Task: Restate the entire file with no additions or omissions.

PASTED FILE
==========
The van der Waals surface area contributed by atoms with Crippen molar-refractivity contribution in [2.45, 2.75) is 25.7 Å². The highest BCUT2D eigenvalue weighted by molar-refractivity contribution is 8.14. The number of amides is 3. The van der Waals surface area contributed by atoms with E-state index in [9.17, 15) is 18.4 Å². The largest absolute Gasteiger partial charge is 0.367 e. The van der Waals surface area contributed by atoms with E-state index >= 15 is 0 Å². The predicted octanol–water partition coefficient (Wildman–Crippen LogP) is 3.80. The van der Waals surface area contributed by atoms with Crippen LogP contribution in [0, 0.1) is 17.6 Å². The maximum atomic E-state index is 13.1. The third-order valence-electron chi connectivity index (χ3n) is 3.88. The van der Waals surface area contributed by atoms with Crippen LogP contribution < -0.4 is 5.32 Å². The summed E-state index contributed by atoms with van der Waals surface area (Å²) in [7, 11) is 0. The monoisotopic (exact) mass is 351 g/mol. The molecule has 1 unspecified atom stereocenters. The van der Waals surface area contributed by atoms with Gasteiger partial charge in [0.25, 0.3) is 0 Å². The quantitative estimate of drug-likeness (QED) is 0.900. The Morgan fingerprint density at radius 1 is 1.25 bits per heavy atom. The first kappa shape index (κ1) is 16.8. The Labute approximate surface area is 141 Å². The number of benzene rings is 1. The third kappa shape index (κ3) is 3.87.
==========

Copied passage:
The van der Waals surface area contributed by atoms with Crippen molar-refractivity contribution in [2.45, 2.75) is 25.7 Å². The highest BCUT2D eigenvalue weighted by molar-refractivity contribution is 8.14. The number of amides is 3. The van der Waals surface area contributed by atoms with E-state index in [9.17, 15) is 18.4 Å². The largest absolute Gasteiger partial charge is 0.367 e. The van der Waals surface area contributed by atoms with E-state index >= 15 is 0 Å². The predicted octanol–water partition coefficient (Wildman–Crippen LogP) is 3.80. The van der Waals surface area contributed by atoms with Crippen LogP contribution in [0, 0.1) is 17.6 Å². The maximum atomic E-state index is 13.1. The third-order valence-electron chi connectivity index (χ3n) is 3.88. The van der Waals surface area contributed by atoms with Crippen LogP contribution < -0.4 is 5.32 Å². The summed E-state index contributed by atoms with van der Waals surface area (Å²) in [7, 11) is 0. The monoisotopic (exact) mass is 351 g/mol. The molecule has 1 unspecified atom stereocenters. The van der Waals surface area contributed by atoms with Gasteiger partial charge in [0.25, 0.3) is 0 Å². The quantitative estimate of drug-likeness (QED) is 0.900. The Morgan fingerprint density at radius 1 is 1.25 bits per heavy atom. The first kappa shape index (κ1) is 16.8. The Labute approximate surface area is 141 Å². The number of benzene rings is 1. The third kappa shape index (κ3) is 3.87.